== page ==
This Autumn I will be joining the friendly team at eOsphere, a remote sensing company based in the Space Cluster at Harwell Science Campus. eOsphere use satellite imaging to monitor environmental factors such as ice flow, droughts, deforestation and oil spills. I am very interested in the crossover of science and art and I look forward to seeing what the collaboration can achieve. And also to using the expression "Space Cluster" as often as possible.
Thanks to Nick and Dominic at eOsphere for taking me on and for trying out something completely different! I can't wait to see what comes out of the project.
Now that our time at the RCA is over, I have the pleasure of finally releasing the trailer to my graduation film "So I Danced Again...".
The film embraces the act of listening. It is a search for meaning; a dance through our chaotic world of meaningful/meaningless sounds.
I began the project with an experimental documentary methodology, researching and interviewing people about their relationship with music and dance. This included a researcher into movement, dance and empathy, a music therapist, a researcher into the psychological effects of drumming groups, a spiritual dancer and contact dancer. It seemed to me that all these people were studying something intrinsically human. This non-verbal language that we all naturally speak became my focus.
My intention was to remain open to change as the project developed. I found that the project took the form of a search for meaning, and just as I was trying to work out what the film was about, so were my interviewees trying to work out what it was about music that effects us so strongly.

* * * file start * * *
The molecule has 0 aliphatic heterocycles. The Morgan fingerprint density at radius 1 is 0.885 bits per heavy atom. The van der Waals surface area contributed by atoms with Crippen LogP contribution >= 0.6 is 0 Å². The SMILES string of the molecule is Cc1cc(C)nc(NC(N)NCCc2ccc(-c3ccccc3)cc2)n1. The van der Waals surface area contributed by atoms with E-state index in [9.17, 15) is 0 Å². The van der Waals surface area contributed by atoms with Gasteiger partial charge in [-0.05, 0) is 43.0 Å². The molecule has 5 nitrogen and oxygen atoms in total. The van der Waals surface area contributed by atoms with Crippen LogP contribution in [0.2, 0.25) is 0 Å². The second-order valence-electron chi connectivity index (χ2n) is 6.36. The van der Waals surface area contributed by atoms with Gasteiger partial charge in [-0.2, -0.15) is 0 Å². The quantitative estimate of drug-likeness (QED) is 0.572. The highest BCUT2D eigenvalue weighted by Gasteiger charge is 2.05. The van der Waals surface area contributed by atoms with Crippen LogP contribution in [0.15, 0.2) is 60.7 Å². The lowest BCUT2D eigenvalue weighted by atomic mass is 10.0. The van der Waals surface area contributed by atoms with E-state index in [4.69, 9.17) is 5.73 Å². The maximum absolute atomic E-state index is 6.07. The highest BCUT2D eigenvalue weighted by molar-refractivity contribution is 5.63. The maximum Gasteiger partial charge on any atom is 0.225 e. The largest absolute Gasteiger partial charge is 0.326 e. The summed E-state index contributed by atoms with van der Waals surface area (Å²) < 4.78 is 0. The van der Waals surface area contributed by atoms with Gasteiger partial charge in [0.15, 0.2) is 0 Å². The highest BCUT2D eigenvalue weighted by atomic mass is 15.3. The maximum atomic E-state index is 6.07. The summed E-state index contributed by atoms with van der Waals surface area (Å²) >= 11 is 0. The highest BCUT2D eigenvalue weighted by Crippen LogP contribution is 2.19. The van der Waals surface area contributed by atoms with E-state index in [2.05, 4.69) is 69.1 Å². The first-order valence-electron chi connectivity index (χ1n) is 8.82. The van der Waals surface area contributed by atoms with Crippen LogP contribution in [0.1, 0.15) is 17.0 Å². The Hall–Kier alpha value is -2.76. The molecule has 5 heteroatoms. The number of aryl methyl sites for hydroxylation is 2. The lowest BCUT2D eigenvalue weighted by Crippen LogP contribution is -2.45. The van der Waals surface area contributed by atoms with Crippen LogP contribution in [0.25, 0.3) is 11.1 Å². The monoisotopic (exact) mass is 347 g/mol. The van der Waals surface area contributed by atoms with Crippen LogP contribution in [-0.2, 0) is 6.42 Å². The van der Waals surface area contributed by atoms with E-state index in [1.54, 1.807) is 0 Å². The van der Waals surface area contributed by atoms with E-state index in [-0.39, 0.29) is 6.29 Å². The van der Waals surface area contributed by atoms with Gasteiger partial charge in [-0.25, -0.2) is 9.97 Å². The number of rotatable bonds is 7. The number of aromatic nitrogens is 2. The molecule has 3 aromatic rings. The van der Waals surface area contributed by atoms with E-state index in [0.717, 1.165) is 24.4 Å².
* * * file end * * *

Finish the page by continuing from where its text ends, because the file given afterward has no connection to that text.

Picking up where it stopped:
My uncertainty in the quest became a large element of the film. I started to think that perhaps if we were able to listen closely enough, the non-verbal voice of music and sound might become verbal, and that this voice would be able to tell us the answer. As I continued to research and experiment, I realised that I don't believe there is any answer, and also that it doesn't bother me much at all. Music is wonderful and dancing is fun so even if there are no answers, let's just enjoy it!
I experimented with the visuals in order to encourage a way of listening that is non-verbal. I used visual rhythms in pattern and editing to highlight repetitions in the speech. This was to draw the viewer away from the cognitive experience of the words and into a freer enjoyment of the musical nature of the speech.
As part of our exhibition I created a separate website to display and explain some of my research: